Above, well, (if it displays above!) is an eighteenth century linnen ribbon, found in the bundles and used to tie them together. Hand-made and stitched, it is a fine example of eightennth-century textile workmanship, and examples of material of this kind come out of the records every now and again, having remained in the bundles for three centuries, to all intents and purposes untouched by human hand for all that time.
Clearly, someone, somewhere, was making linen items that were being supplied to the court, but the court had other suppliers too. Perhaps the most prolific is Mr Score, a printer who supplied the updated statutes to the Sessions, printed tables of clerk’s fees and conducted other printing work for the justices of the peace. His trade was lucrative and the income regular; accounts material, where it survives in the bundles, almost always includes items concerning Mr Score’s bill. Things like this, as you catalogue, become little familiarities you look forward to encountering again, little reminders that behind the drama and often crushing social injustices that the Quarter Sessions highlight so vividly, life was continuing as normal for many, and the routines of life were continuing as they had done for centuries previously. Masons worked on the castles and brideswells, glaziers repaired damaged windows, carpenters outfitted the court chambers, and created beautifully-carved mahogany seats with sumptous crimson damask cushions for the justices to be seated on. The bills for these tradesmen’s work survive, often giving precise detail as to when the work was completed; I’m yet to discover whether the seats I’ve mentioned here survive in the castle, but if I find at some point that they do, I’ll let you know.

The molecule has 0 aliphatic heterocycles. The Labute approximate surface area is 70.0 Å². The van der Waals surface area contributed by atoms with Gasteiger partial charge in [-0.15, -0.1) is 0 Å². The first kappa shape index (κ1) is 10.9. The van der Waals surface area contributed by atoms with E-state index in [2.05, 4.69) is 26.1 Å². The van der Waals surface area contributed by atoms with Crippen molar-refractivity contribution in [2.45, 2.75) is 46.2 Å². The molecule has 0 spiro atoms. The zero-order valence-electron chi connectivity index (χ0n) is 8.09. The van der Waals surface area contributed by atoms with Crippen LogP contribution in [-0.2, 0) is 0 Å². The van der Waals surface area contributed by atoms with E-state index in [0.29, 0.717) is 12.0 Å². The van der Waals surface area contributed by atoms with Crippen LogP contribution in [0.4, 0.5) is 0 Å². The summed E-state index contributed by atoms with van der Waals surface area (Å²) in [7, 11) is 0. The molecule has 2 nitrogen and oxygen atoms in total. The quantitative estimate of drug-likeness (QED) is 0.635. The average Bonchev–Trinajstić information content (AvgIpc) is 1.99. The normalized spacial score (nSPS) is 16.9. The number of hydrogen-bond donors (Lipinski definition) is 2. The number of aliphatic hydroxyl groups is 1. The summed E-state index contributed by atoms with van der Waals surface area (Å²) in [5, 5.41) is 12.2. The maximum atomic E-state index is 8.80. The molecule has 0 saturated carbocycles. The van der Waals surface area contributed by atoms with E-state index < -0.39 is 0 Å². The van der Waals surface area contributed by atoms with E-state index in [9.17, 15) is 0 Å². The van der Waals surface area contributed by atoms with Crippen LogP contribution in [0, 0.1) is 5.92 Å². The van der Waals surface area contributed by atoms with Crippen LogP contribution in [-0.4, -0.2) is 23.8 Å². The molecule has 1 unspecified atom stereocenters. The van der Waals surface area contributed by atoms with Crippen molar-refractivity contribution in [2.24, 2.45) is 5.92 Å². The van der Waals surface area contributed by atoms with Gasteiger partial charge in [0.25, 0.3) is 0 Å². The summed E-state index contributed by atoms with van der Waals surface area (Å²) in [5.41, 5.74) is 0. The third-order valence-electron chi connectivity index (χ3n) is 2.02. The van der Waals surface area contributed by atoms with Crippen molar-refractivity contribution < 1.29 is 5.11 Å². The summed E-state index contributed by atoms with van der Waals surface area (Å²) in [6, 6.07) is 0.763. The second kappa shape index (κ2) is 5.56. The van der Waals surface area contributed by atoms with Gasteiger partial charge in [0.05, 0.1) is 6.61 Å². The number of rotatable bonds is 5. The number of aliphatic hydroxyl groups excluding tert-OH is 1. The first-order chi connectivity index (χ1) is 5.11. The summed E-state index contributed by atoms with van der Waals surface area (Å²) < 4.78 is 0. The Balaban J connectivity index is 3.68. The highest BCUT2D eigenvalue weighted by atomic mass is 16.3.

Beyond the trades supporting and supplying the Quarter Sessions, of course, the community was full of other tradesmen and artisans. Britain was not yet fully industrialised of course, but the first stirrings of industry were soon to make themselves felt. The Industrial Revolution, when it finally arrived in earnest, didn’t arrive in a vacuum. Britain, as with every other nation, was a land populated by craftsmen and tradesmen in addition to those working the land as their forbears had done for generations. The Quarter Sessions records give quite a good indication of just how many craftsmen and tradesmen there were operating in society, and the sheer range of occupations undertaken by them, since in the vast majority of recognisances and a good many presentments, the occupations of those named in the documents tend to be given. There were soap boilers, perriwig makers, clock makers, masons, glaziers, tailors, mariners, brewers, innkeepers, cordwainers, sergeweavers, weavers, woolcombers, bricklayers, apothercaries, surgeons, barbers, hotpresters, shopkeepers, and the wonderfully titled ‘haberdasher of hats’ to name just a few.
As with many things I find when cataloguing these records, there’s an interesting project in there for any reasearcher bold enought to attempt it: wouldn’t it be interesting to collate all these various trades and professions, quantify them in terms of numbers for each trade over a given period, and build up a picture of their distribution throughout the County, using the records of the Quarter Sessions? Well, it’s a thought, anyway!